And yes, it is an additional layer. Currently there are three cell style layers, from low to high 1) the applied style, 2) conditional formatting, 3) hard format attribution; the highest in priority set wins.

erAck gravatar imageerAck ( 2018-11-07 13:37:45 +0100 )edit
0

answered 2018-11-03 20:33:46 +0100

Just a tip, if it is allowed to sort the column where you want to count duplicates. Assume the data is in A2:A30000 range , first row is column label. You can sort data column ascendingly, then in the next B column in B2 enter 0, in B3 enter formula =IF(A3=A2;1;0) and fill down this formula till end of data. In C2 enter formula =SUM(B:B) and you get duplicates count. Took about 2-3 seconds to calculate.

edit flag offensive delete link more

Comments

I did that in the beginning of my "search-for-an-answer-saga", but your first statment, about sorting the column, is not an option! BUT... I would consider a macro based solution that receives in a variable the sorted array (without changing the original range). So I could loop searching for contiguous/adjacent duplicates.

CharlesDayan gravatar imageCharlesDayan ( 2018-11-03 23:37:48 +0100 )edit
0

answered 2018-11-06 11:50:29 +0100

Lupp gravatar image

updated 2018-11-08 12:19:52 +0100

Few words here. Also Calc has some DB features.
Look into this demo.

=== Edit1 2018-11-06 13:30 +1:00 === Coming back after some experiments:
It's a pity!
The creation of my PT for 30000 words needed abou 1 s, and originaly a refresh the same time.
After some enhancments in the document (realistic ones) the time went up to 25 s ins some cases, and to 52 s in others.
I did not yet research what time a "macro" would need to delete the old PT and to create a new one in its place. I will probably try that if I find the time.

=== Edit1 2018-11-08 12:20 +1:00 ===
The actually interesting question in this topic was just spoken aside by the OP:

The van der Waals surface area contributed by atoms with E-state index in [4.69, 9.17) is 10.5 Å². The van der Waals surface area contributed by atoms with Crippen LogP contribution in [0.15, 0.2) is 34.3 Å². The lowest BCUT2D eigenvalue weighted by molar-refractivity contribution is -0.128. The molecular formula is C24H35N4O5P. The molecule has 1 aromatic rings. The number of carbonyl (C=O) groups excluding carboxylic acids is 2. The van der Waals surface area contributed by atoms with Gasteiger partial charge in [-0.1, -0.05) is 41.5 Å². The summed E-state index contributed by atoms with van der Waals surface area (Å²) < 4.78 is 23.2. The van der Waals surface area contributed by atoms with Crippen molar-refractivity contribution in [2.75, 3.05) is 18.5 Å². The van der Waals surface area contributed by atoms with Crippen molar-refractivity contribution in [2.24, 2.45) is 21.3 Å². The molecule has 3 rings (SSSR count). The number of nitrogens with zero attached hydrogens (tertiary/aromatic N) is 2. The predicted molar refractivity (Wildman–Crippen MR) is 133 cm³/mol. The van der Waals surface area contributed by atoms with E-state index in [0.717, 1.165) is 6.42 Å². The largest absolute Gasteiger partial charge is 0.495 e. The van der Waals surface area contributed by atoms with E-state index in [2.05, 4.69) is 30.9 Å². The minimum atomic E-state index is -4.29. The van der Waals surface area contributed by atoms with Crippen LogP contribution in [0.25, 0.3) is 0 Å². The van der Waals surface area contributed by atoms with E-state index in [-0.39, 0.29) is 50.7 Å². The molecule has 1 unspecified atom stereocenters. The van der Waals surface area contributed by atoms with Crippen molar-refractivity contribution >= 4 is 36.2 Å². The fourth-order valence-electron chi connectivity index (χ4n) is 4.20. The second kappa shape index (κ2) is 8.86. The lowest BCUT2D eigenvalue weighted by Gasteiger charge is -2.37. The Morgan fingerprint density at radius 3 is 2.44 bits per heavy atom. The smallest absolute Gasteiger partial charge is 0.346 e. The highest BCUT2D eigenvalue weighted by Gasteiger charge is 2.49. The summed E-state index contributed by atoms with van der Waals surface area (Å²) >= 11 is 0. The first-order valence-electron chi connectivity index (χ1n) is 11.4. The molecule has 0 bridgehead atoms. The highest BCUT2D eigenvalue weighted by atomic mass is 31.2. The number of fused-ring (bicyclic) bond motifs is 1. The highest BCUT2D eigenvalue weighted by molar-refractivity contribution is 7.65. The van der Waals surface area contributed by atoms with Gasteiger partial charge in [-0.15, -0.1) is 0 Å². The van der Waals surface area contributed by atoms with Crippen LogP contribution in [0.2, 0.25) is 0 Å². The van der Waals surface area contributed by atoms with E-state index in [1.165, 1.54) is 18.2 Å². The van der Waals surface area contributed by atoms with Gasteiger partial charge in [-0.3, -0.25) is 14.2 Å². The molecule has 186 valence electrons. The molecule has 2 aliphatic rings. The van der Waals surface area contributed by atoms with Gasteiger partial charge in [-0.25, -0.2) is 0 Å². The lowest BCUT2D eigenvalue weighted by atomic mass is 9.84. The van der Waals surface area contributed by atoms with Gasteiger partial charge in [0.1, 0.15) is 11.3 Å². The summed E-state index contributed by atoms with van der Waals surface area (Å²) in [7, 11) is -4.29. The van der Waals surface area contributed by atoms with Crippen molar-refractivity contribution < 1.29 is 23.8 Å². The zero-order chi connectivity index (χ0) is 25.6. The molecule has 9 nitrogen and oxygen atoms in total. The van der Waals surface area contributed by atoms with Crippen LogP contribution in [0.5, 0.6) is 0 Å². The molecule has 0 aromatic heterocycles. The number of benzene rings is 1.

Can we use the programisms of CF to get the result faster by looking for the "applied" conditional attributes.?
My answer to this sub-question was given in a comment on the anwer by @erAck first. It has three parts:
-1- The attributes resulting from CF are not applied to the cells but overlaid to their areas in the view.
-2- To do so they are only evaluated for cells lying in the view.
-3- This is the reason for which CF can be fast even if the formulae are rather time-complex.
To help you to retrace these facts I made this demo.

edit flag offensive delete link more

Comments

Yesterday I made a test file for this topic: 50k rows (single column), macro to create new sheet to work with data copy, macro to sort (sorting is not needed if we are sure there are no empty cells in the data range), macro to filter with no duplicates and count difference between sorted and filtered ranges - result is 3-5 seconds on pretty old machine.

SM_Riga gravatar imageSM_Riga ( 2018-11-06 13:56:29 +0100 )edit

Well, I can understand that only cells in the "visible" area are formated, but if the formatting rule is about duplicates, if you change any cell all the others (even if they are not visible) need to be compared in order to find the duplicates. And the same is true if you use some functions over the whole range (e.g., sum ). It is a pity that all this performance is not available!

CharlesDayan gravatar imageCharlesDayan ( 2018-11-10 03:24:50 +0100 )edit

You may need to reconsider the topic.
The formulae used in CF for a cell are evaluated exactly the same way as formulae being content of the cell, and, of course, all the references are evaluated whether or not the referenced cells are in the current view.
The difference is that the formulae used in CF only are evaluated for cells currently in the view.
The "all this performance" you dream of does not exist.

Lupp gravatar imageLupp ( 2018-11-10 11:13:41 +0100 )edit
Login/Signup to Answer

Question Tools

1 follower

Stats

Asked: 2018-11-03 16:58:50 +0100

Seen: 112 times

Last updated: Nov 08